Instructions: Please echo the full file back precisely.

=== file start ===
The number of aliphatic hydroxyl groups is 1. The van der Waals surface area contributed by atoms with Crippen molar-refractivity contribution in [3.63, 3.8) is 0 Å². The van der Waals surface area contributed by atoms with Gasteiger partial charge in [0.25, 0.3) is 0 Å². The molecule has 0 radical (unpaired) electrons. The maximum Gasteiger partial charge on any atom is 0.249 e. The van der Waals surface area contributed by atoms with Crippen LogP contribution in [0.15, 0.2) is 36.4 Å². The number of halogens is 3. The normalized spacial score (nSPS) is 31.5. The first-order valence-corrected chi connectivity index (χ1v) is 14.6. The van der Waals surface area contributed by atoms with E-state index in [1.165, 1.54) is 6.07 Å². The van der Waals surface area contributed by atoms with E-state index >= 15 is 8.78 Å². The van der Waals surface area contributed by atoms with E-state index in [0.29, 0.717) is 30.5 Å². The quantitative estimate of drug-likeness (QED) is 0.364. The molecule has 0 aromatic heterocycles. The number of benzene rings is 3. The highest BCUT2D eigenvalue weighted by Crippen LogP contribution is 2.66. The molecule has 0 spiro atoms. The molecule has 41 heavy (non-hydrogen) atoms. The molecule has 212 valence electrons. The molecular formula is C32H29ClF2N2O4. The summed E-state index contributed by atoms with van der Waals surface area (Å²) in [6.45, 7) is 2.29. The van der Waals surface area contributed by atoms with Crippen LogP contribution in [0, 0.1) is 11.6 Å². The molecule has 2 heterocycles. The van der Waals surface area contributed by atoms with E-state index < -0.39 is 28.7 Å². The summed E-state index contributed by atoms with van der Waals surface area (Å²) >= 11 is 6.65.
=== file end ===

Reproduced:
The number of aliphatic hydroxyl groups is 1. The van der Waals surface area contributed by atoms with Crippen molar-refractivity contribution in [3.63, 3.8) is 0 Å². The van der Waals surface area contributed by atoms with Gasteiger partial charge in [0.25, 0.3) is 0 Å². The molecule has 0 radical (unpaired) electrons. The maximum Gasteiger partial charge on any atom is 0.249 e. The van der Waals surface area contributed by atoms with Crippen LogP contribution in [0.15, 0.2) is 36.4 Å². The number of halogens is 3. The normalized spacial score (nSPS) is 31.5. The first-order valence-corrected chi connectivity index (χ1v) is 14.6. The van der Waals surface area contributed by atoms with E-state index in [1.165, 1.54) is 6.07 Å². The van der Waals surface area contributed by atoms with E-state index >= 15 is 8.78 Å². The van der Waals surface area contributed by atoms with E-state index in [0.29, 0.717) is 30.5 Å². The quantitative estimate of drug-likeness (QED) is 0.364. The molecule has 0 aromatic heterocycles. The number of benzene rings is 3. The highest BCUT2D eigenvalue weighted by Crippen LogP contribution is 2.66. The molecule has 0 spiro atoms. The molecule has 41 heavy (non-hydrogen) atoms. The molecule has 212 valence electrons. The molecular formula is C32H29ClF2N2O4. The summed E-state index contributed by atoms with van der Waals surface area (Å²) in [6.45, 7) is 2.29. The van der Waals surface area contributed by atoms with Crippen LogP contribution in [0, 0.1) is 11.6 Å². The molecule has 2 heterocycles. The van der Waals surface area contributed by atoms with E-state index < -0.39 is 28.7 Å². The summed E-state index contributed by atoms with van der Waals surface area (Å²) >= 11 is 6.65.